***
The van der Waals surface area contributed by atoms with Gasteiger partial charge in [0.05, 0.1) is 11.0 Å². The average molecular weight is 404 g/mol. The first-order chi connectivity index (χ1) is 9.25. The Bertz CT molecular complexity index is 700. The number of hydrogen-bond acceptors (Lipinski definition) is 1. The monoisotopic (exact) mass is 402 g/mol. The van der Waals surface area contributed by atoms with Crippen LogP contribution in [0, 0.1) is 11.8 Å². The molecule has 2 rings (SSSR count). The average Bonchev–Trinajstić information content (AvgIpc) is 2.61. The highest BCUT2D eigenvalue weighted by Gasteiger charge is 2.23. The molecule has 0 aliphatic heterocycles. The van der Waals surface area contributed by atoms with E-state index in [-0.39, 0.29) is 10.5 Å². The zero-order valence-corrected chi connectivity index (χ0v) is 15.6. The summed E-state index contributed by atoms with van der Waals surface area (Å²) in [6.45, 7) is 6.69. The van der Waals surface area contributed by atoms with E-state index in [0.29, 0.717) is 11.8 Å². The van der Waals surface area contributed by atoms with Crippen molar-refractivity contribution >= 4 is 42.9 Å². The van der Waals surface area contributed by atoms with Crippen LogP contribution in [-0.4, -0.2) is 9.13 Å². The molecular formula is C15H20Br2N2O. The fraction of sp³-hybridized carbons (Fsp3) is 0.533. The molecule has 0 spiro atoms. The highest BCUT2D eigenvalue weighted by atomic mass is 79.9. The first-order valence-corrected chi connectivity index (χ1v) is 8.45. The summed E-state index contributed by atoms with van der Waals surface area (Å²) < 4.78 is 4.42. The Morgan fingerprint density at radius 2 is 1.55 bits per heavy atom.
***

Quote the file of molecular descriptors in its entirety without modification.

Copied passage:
The van der Waals surface area contributed by atoms with Gasteiger partial charge in [0.05, 0.1) is 11.0 Å². The average molecular weight is 404 g/mol. The first-order chi connectivity index (χ1) is 9.25. The Bertz CT molecular complexity index is 700. The number of hydrogen-bond acceptors (Lipinski definition) is 1. The monoisotopic (exact) mass is 402 g/mol. The van der Waals surface area contributed by atoms with Crippen LogP contribution in [0, 0.1) is 11.8 Å². The molecule has 2 rings (SSSR count). The average Bonchev–Trinajstić information content (AvgIpc) is 2.61. The highest BCUT2D eigenvalue weighted by Gasteiger charge is 2.23. The molecule has 0 aliphatic heterocycles. The van der Waals surface area contributed by atoms with E-state index in [-0.39, 0.29) is 10.5 Å². The zero-order valence-corrected chi connectivity index (χ0v) is 15.6. The summed E-state index contributed by atoms with van der Waals surface area (Å²) in [6.45, 7) is 6.69. The van der Waals surface area contributed by atoms with E-state index in [0.29, 0.717) is 11.8 Å². The van der Waals surface area contributed by atoms with Crippen molar-refractivity contribution >= 4 is 42.9 Å². The van der Waals surface area contributed by atoms with Crippen LogP contribution in [-0.4, -0.2) is 9.13 Å². The molecular formula is C15H20Br2N2O. The fraction of sp³-hybridized carbons (Fsp3) is 0.533. The molecule has 0 spiro atoms. The highest BCUT2D eigenvalue weighted by atomic mass is 79.9. The first-order valence-corrected chi connectivity index (χ1v) is 8.45. The summed E-state index contributed by atoms with van der Waals surface area (Å²) < 4.78 is 4.42. The Morgan fingerprint density at radius 2 is 1.55 bits per heavy atom.